In 1965 he ran for Parliament and failed to win a seat in Greenwood, he tried again in the federal riding of Scarborough East in 1968 and was elected. He was appointed Minister of State and later Minister of Labour in the Trudeau cabinet. He was co-chairman of the important hearings that shaped the immigration policies of this country. Defeated in 1972 he served as the Prime Minister's principal secretary throughout the minority years reshaping that office to bring the Party closer to the grass roots of Canadian society.
He was reelected in the 1974 election. He chaired the policy committee of two national conventions of the Liberal party and rejoined the cabinet as Minister of Labour late in that mandate. Defeated in 1979 he retired from politics and became Chairman of the Canadian Center For Occupational Health and Safety an entity he created while Minister of Labour.
In 1993 he was the Co-Founder and first Co-Chairman of The Canadian Foundation for the Preservation of Chinese Cultural and Historical Treasures. He served actively in this role and experienced real pleasure and pride in participating in this extraordinary work.
His many Friends will want to celebrate the life of a man who gave real meaning to the words service, integrity and honourable. He is remembered as one who pursued a life that was full and dedicated to improving the life of all Canadians. May he rest in peace.
A private family funeral will be held. All Friends are welcome to a celebration of Martin's life at the Granite Club on Bayview Avenue, Toronto on Wednesday, August 20, 2003 from 3 p.m. to 5 p.m.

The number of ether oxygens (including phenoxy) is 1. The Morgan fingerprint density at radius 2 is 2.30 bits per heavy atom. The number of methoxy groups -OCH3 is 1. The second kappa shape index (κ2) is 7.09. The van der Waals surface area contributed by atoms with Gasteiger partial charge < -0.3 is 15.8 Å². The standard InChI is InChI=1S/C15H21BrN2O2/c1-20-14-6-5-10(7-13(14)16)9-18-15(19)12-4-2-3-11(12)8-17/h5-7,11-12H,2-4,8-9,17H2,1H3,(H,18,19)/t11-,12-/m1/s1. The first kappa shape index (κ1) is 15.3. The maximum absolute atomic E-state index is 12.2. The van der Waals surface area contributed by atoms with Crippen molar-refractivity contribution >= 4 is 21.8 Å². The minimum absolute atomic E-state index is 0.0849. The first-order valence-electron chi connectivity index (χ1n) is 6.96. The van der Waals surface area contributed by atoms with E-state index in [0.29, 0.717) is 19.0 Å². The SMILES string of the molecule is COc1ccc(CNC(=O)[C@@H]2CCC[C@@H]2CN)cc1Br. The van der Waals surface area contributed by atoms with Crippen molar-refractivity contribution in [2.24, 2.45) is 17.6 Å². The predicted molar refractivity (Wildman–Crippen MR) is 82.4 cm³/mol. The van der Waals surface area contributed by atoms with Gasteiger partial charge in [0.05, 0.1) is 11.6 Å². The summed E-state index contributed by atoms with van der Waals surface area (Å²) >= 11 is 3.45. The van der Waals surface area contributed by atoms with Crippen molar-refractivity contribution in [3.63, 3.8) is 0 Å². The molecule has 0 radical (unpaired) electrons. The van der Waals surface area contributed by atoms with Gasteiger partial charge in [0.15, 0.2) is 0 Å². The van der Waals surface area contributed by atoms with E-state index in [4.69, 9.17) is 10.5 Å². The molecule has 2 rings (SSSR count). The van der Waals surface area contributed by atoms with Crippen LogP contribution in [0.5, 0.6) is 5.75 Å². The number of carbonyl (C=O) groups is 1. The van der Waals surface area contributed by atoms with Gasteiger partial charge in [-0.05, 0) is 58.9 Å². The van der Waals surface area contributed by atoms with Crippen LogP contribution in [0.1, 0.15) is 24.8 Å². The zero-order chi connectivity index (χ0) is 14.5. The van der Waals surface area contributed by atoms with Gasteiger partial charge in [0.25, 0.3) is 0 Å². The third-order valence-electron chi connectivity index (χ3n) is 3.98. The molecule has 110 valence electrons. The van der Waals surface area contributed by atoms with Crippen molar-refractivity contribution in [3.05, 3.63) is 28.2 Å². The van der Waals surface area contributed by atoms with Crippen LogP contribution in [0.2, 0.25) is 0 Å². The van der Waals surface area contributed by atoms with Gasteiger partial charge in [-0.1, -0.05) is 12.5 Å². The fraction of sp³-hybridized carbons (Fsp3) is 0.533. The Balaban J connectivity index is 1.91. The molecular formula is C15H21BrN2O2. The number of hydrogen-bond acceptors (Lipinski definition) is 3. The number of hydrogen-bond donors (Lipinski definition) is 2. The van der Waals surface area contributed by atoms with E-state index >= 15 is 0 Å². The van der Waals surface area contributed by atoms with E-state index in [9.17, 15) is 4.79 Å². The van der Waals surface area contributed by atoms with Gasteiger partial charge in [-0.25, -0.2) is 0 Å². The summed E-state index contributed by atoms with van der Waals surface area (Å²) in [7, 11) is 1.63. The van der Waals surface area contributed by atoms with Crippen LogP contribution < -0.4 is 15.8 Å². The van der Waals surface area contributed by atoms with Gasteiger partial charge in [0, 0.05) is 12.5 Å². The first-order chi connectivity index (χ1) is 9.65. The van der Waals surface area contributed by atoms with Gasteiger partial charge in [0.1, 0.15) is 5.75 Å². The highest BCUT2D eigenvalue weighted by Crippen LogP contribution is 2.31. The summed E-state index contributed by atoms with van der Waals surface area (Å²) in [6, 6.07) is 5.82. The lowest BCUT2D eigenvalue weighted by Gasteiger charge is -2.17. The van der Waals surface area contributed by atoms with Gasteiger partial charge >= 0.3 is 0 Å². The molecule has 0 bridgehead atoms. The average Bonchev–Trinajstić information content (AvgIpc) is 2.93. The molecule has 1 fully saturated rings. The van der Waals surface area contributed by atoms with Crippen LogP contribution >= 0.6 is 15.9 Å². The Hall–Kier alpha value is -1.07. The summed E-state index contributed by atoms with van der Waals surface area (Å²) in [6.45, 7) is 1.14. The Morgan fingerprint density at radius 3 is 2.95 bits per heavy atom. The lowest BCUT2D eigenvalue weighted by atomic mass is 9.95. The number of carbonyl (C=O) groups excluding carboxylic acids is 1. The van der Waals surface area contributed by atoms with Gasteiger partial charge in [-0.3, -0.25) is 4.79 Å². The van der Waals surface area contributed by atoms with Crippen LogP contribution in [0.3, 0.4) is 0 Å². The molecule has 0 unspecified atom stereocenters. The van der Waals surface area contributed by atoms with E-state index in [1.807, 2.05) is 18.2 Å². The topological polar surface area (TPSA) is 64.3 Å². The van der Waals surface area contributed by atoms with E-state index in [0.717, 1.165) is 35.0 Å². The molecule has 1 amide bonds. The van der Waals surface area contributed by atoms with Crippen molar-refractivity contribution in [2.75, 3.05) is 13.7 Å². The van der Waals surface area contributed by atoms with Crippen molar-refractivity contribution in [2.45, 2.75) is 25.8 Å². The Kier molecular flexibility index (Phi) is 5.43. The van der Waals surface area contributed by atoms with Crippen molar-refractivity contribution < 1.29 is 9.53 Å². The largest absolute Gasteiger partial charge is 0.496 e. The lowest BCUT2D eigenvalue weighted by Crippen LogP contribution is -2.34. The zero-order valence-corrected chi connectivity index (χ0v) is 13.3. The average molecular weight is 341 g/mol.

Donations can be made to The Honorable Martin and Helen O'Connell Charitable Foundation can be sent in trust to his son John Martin O'CONNELL at 200 Bay Street, Suite 3900, Toronto, Ontario M5J 2J2.

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DIONNE o@ca.on.york_county.toronto.globe_and_mail 2003-09-22 published
Quiet minister a Trudeau stalwart
Former Bay Street whiz kid helped revamp Canada's social safety net and served as both secretary of state and labour minister
By Ron CSILLAG Special to The Globe and Mail Monday, September 22, 2003 - Page R7
His children possess no qualms about pronouncing Martin O'CONNELL as having been a bit of a policy wonk. "Oh, totally," says his son John.
"My dad wasn't interested in money -- odd, given his Bay Street successes. Just policy, and formulating policy."
"He was a classic workaholic," concurs Mr. O'CONNELL's daughter Caryn. "He was just driven by his work. It's one of the things that kept him going."
Rare is the politician remembered for self-effacing skills and effectiveness rather than bombast. Mr. O'CONNELL was indeed serious and conscientious. He worked hard and achieved much. But of all the cabinet ministers from the Pierre TRUDEAU era, his name probably rings the quietist bell for Canadians old enough to recall names like Don Jamieson, Otto Lang and Marc Lalonde.
Mr. O'CONNELL, who died in Toronto on August 11 at 87 of complications from Parkinson's disease, served as Canada's labour minister on two separate occasions, and was Mr. TRUDEAU's principal secretary for two years when Trudeaumania had been replaced by the infuriation of millions with Canada's philosopher-king.